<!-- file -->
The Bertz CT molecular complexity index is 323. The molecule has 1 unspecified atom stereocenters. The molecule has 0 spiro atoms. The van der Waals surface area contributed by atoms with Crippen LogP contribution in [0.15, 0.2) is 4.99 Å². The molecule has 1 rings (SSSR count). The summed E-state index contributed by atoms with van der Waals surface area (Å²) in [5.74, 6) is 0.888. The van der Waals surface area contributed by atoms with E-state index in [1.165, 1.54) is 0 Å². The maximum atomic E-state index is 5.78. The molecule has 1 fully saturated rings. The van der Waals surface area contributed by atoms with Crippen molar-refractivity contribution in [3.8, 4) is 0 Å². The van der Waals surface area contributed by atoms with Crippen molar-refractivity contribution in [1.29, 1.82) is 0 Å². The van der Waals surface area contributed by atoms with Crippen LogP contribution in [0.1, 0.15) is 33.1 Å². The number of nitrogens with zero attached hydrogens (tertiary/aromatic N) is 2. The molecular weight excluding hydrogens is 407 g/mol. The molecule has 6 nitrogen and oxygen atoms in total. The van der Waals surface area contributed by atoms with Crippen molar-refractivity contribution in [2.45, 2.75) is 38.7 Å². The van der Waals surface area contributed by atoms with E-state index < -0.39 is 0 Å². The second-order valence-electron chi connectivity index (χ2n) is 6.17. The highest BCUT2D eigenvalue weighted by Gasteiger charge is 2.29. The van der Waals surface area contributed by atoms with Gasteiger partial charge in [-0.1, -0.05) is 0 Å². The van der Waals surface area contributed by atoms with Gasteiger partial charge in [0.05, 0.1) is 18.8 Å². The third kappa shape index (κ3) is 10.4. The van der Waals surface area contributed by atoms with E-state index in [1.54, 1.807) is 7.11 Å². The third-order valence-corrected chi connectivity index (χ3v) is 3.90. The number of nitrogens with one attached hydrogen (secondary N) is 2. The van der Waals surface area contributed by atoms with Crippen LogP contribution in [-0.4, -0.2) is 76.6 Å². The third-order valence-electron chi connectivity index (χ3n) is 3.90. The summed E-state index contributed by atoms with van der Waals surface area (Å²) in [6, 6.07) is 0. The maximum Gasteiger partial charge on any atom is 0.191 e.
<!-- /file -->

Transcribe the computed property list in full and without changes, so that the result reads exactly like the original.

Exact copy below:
The Bertz CT molecular complexity index is 323. The molecule has 1 unspecified atom stereocenters. The molecule has 0 spiro atoms. The van der Waals surface area contributed by atoms with Crippen LogP contribution in [0.15, 0.2) is 4.99 Å². The molecule has 1 rings (SSSR count). The summed E-state index contributed by atoms with van der Waals surface area (Å²) in [5.74, 6) is 0.888. The van der Waals surface area contributed by atoms with E-state index in [1.165, 1.54) is 0 Å². The maximum atomic E-state index is 5.78. The molecule has 1 fully saturated rings. The van der Waals surface area contributed by atoms with Crippen molar-refractivity contribution in [3.8, 4) is 0 Å². The van der Waals surface area contributed by atoms with Crippen molar-refractivity contribution in [1.29, 1.82) is 0 Å². The van der Waals surface area contributed by atoms with Crippen LogP contribution in [0.1, 0.15) is 33.1 Å². The number of nitrogens with zero attached hydrogens (tertiary/aromatic N) is 2. The molecular weight excluding hydrogens is 407 g/mol. The molecule has 6 nitrogen and oxygen atoms in total. The van der Waals surface area contributed by atoms with Crippen molar-refractivity contribution in [2.45, 2.75) is 38.7 Å². The van der Waals surface area contributed by atoms with E-state index < -0.39 is 0 Å². The second-order valence-electron chi connectivity index (χ2n) is 6.17. The highest BCUT2D eigenvalue weighted by Gasteiger charge is 2.29. The van der Waals surface area contributed by atoms with Gasteiger partial charge in [-0.1, -0.05) is 0 Å². The van der Waals surface area contributed by atoms with Gasteiger partial charge in [0.05, 0.1) is 18.8 Å². The third kappa shape index (κ3) is 10.4. The van der Waals surface area contributed by atoms with E-state index in [1.54, 1.807) is 7.11 Å². The third-order valence-corrected chi connectivity index (χ3v) is 3.90. The number of nitrogens with one attached hydrogen (secondary N) is 2. The van der Waals surface area contributed by atoms with Crippen LogP contribution in [-0.4, -0.2) is 76.6 Å². The third-order valence-electron chi connectivity index (χ3n) is 3.90. The summed E-state index contributed by atoms with van der Waals surface area (Å²) in [6, 6.07) is 0. The maximum Gasteiger partial charge on any atom is 0.191 e.